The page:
“But most of what was written here was what Sam told us, what Sam remembered.  Frodo barely remembered the spider at all, although he did remember bringing out the star glass and calling upon Eärendil, and seeing the spider retreating from its light.  Maybe it was remembering how Eärendil himself killed her dam.  Who can say?

            “But what he told you, of the details of those dreadful dreams—he didn’t remember them at the time, or what he’d said when they were beating him with that cursed whip and threatening him with their knives.  To remember that he’d gibbered with terror and had even cursed Bilbo for leaving the Ring to him—that had to have torn him absolutely in two.  And he even remembered crying for his mother, and begging them to kill him?  Oh, Frodo—what the Ring did to you!  No wonder he bolted away when my mum told him he looked like he was dreadfully ill!”

            “But why,” asked Daffodil, “why didn’t he remember all that?  And why did he tell it as if the Master was someone else, someone other than him?”

            Merry shook his head sadly.  “Aragorn, his Elven brothers, Lord Elrond, and the other healers all told us the same thing—that when someone has been hurt beyond bearing his mind often holds no memory of the terrifying event, or it’s buried so deeply that he cannot bring that memory to mind at all.  Even to try to force the memory to surface can leave the victim shaking with terror but still in ignorance of what happened.  They say that if those terrible memories were easy to recall, the person would likely be in thrall to them for the rest of his life.  They say that forgetting the terrible details helps the person to live at least a semblance of a normal life.  Not remembering is often a blessing.  But it’s a mixed blessing, because not remembering can drive such people mad with frustration.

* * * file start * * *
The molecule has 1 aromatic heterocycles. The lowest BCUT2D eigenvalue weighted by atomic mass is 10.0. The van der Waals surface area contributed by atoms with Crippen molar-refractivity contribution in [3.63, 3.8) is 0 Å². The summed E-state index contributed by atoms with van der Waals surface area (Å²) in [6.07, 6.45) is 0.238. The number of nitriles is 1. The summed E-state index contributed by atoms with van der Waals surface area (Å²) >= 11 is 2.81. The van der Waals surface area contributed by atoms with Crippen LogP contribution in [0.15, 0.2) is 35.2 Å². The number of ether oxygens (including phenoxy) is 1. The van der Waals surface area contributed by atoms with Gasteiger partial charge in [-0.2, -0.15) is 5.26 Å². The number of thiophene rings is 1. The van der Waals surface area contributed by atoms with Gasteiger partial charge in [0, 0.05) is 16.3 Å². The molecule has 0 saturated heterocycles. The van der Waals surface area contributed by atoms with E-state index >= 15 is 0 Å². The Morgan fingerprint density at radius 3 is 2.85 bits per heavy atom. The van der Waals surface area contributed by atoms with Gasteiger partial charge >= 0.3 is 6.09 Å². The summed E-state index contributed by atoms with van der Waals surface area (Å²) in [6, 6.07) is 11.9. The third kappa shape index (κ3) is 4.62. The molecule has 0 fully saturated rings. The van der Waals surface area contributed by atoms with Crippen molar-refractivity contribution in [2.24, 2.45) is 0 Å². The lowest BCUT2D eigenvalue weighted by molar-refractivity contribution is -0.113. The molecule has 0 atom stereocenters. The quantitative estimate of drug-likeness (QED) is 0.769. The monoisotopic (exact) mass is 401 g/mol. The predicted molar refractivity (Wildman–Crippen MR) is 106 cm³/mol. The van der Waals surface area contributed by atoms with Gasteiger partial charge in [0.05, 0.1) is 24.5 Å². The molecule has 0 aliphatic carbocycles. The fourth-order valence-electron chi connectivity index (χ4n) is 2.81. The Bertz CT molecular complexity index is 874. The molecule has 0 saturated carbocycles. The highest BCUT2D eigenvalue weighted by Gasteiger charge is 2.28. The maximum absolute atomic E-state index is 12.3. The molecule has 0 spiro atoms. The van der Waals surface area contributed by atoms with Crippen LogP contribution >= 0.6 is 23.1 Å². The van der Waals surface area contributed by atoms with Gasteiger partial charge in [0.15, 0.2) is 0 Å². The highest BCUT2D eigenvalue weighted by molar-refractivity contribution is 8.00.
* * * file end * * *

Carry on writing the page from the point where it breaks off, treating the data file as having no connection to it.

“So, Frodo couldn’t remember those things that were worst, and by listening to Sam’s story of it he could know without it being something that possibly had hurt him.  He could imagine that it was the Master who’d gone through all of that, not himself.  He could continue to feel safe.

            “We were told that many times the memories never come back, but that in some cases they do return.  Sometimes it’s because something happens that sufficiently mimics the events of when he was hurt before that the memories just rush in and overwhelm him, or he feels as if he were caught back to that time and he must protect himself again.  Or it may be that he is now sufficiently recovered that deep in his heart he knows that they are just memories and not something that can hurt him now, not in the situation he’s now enjoying.